I think as kids we all go through a stage where we wonder how fun life would be if we didn’t have to follow the rules and regulations set in place by our parents, teacher and other adults. This theory becomes a grisly reality in Netflix Original Series, Between, when a mysterious virus breaks out in the isolated, small town of Pretty Lake killing everyone over the age of 21. Within seconds of anyone showing symptoms, they cough up a bloody bile and drop dead. The town is placed under quarantine, turning the children into ones reminiscent of Lord of the Flies as they battle between civilisation and savagery.

The quarantine isn’t the only threat the children face, as a lack of communication and power also means a lack of food and warmth as Winter approaches. While the children don’t show any of the symptoms their parents did, it is instead a race against each person’s biological clock to find a cure for the virus as the second each resident turns 22, they’re dead.

The Inbetweeners.

Pretty Lake becomes a setting that is both forgettable, as it lacks any distinct personality, and relatable as it’s reminiscent of almost any small town in the Western world. This is intentional for those audience reasons, but also within the story as the town quickly becomes quarantined. The children are not only facing a deadly virus, but an unbreakable perimeter set up by a government who refuses to help. No one leaves and no one enters. There is no communication with the outside world and those who attempt to cross the perimeter from either side are dead.

Between does a good job of effectively creating the Under the Dome and isolated nature it sets to create, however, it lacks the ability to create strong characters that we can resonate with. The series’ major flaw is its inability to create an emotional bond with any of the characters. Too much time is spent trying to introduce too many characters and their conflicts rather than encouraging us to focus our attention on sympathising with a select few.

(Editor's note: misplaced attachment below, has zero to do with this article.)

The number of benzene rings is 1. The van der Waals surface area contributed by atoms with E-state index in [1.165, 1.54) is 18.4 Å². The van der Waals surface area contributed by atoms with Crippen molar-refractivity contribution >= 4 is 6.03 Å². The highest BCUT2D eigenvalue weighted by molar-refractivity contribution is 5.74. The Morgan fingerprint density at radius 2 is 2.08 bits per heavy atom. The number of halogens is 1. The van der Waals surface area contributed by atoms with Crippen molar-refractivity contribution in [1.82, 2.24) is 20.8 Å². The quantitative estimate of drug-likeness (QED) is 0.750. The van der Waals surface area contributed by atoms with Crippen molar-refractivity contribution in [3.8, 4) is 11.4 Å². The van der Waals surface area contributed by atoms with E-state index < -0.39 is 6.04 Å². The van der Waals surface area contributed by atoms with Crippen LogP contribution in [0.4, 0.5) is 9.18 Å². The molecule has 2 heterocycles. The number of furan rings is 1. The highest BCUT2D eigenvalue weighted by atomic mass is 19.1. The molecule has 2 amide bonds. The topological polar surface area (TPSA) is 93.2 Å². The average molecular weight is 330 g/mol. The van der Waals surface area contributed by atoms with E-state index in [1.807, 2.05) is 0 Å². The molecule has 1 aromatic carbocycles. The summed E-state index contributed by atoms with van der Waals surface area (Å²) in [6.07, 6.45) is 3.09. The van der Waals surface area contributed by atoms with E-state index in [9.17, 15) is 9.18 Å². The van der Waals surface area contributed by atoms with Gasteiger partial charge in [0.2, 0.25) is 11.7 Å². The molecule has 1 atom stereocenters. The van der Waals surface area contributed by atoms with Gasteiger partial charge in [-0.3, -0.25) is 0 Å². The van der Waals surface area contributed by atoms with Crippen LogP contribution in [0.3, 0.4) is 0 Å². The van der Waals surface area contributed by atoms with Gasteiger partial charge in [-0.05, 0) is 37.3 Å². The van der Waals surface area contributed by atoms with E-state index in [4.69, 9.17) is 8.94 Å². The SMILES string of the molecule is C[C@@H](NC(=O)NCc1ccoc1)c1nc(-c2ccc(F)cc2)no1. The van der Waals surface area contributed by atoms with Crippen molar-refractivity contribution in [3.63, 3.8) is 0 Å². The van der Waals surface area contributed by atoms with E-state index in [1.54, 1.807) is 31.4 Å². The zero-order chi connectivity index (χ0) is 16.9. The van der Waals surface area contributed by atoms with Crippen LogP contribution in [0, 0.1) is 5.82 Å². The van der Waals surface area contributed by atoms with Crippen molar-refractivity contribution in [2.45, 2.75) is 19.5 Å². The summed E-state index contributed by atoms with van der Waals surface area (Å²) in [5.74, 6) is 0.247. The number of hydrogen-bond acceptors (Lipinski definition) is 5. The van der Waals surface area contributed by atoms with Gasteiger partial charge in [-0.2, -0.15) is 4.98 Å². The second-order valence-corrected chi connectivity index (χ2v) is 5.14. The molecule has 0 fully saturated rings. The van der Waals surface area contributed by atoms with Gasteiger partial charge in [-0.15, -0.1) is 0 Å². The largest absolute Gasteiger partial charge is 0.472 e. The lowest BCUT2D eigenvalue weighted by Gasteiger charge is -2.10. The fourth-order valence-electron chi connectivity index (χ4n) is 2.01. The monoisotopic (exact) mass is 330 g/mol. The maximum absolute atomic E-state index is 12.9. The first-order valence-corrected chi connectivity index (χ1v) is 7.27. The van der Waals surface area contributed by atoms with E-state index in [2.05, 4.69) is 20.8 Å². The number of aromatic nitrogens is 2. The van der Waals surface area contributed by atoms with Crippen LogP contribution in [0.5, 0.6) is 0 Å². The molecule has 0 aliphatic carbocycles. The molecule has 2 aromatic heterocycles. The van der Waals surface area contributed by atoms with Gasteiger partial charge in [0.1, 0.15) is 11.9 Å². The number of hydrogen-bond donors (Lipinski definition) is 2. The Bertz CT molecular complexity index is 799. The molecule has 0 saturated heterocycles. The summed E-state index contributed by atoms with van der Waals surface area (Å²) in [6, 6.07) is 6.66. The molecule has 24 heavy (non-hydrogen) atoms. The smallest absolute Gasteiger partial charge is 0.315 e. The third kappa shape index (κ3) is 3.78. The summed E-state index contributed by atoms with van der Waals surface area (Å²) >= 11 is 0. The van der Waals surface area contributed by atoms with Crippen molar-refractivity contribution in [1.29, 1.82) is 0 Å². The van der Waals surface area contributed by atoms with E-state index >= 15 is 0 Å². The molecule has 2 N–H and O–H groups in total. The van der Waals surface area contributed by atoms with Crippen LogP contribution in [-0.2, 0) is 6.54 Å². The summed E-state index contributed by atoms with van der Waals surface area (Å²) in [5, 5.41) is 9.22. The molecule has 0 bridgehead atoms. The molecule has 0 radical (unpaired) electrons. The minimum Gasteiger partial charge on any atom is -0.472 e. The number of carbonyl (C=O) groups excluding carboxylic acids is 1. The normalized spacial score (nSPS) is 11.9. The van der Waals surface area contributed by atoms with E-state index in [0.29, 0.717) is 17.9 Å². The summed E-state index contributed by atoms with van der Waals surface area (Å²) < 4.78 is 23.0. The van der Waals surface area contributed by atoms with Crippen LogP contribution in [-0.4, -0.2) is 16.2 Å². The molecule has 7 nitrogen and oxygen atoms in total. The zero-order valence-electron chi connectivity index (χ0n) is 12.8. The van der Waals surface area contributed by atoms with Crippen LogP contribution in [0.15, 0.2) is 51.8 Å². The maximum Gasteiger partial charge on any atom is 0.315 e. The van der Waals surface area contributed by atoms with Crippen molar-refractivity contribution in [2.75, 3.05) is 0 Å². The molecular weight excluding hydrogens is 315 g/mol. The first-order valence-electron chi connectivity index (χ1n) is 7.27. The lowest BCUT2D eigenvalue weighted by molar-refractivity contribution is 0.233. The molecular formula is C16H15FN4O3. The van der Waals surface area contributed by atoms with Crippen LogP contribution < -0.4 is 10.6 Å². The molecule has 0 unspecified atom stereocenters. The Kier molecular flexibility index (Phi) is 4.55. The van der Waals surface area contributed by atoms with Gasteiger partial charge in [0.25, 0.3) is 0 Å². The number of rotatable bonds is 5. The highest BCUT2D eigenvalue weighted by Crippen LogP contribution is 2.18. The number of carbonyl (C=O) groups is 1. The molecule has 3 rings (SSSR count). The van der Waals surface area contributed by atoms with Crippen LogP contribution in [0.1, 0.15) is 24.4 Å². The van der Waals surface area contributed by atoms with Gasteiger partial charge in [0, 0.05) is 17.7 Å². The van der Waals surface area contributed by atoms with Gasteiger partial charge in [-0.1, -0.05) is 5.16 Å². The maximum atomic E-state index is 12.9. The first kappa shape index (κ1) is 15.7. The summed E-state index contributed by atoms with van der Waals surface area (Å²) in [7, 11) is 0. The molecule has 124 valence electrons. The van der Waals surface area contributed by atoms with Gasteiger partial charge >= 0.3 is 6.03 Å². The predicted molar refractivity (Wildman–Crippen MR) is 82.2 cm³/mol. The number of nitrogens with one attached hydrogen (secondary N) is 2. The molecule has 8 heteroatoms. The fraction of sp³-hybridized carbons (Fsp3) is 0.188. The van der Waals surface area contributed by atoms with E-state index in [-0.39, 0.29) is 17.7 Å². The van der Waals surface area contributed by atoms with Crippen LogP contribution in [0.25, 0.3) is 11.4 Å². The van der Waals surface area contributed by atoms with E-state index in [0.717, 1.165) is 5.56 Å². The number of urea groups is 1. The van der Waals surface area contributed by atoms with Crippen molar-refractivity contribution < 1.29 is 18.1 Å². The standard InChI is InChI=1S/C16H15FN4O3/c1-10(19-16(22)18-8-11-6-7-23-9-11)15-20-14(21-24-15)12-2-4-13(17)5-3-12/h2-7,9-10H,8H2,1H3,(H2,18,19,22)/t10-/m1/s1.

Winter is coming. Wiley (Jennette McCurdy) wraps up warm.

Between also falls into the trap of using a mix of overly stereotypical characters: Chuck (Justin Kelly), the rich high school jock whose family ran the town, Gord (Ryan Allen), a poor farm boy who steps up and helps the town survive, Melissa (Brooke Palsson), the extremely religious one who takes in all the young orphans, Ronnie (Kyle Mac) the troubled outcast, whose main role is to create conflict (but he’s not as bad as he seems obviously), and Adam (Jesse Carere), the computer nerd who figures everything out. The series had multiple opportunities to develop strong character arcs and allow a breakaway from these stereotypes but unfortunately, both the acting and writing (not to mention the casting of adults who look well over 22) rarely rises above mediocre.

The two season, twelve episode, Netflix Original series, could have been an interesting look at how children respond to grief, isolation, power abuse, violence and ultimately learn to work together, but the writers seem to have little faith in the younger generation and how they would react to a crisis. Instead, it relies on the intense premise of the series and the star power of iCarly’s Jennette McCurdy, who plays pregnant teen Wiley. If you’re into thrilling series’ that keep you on the edge of your seat, I would look elsewhere, but if you’re up for a quick, cheap disaster series with a few gory moments, Between is for you.

Release Date
21 May 2015
Binge Time
8 hrs 40 mins (2 Seasons)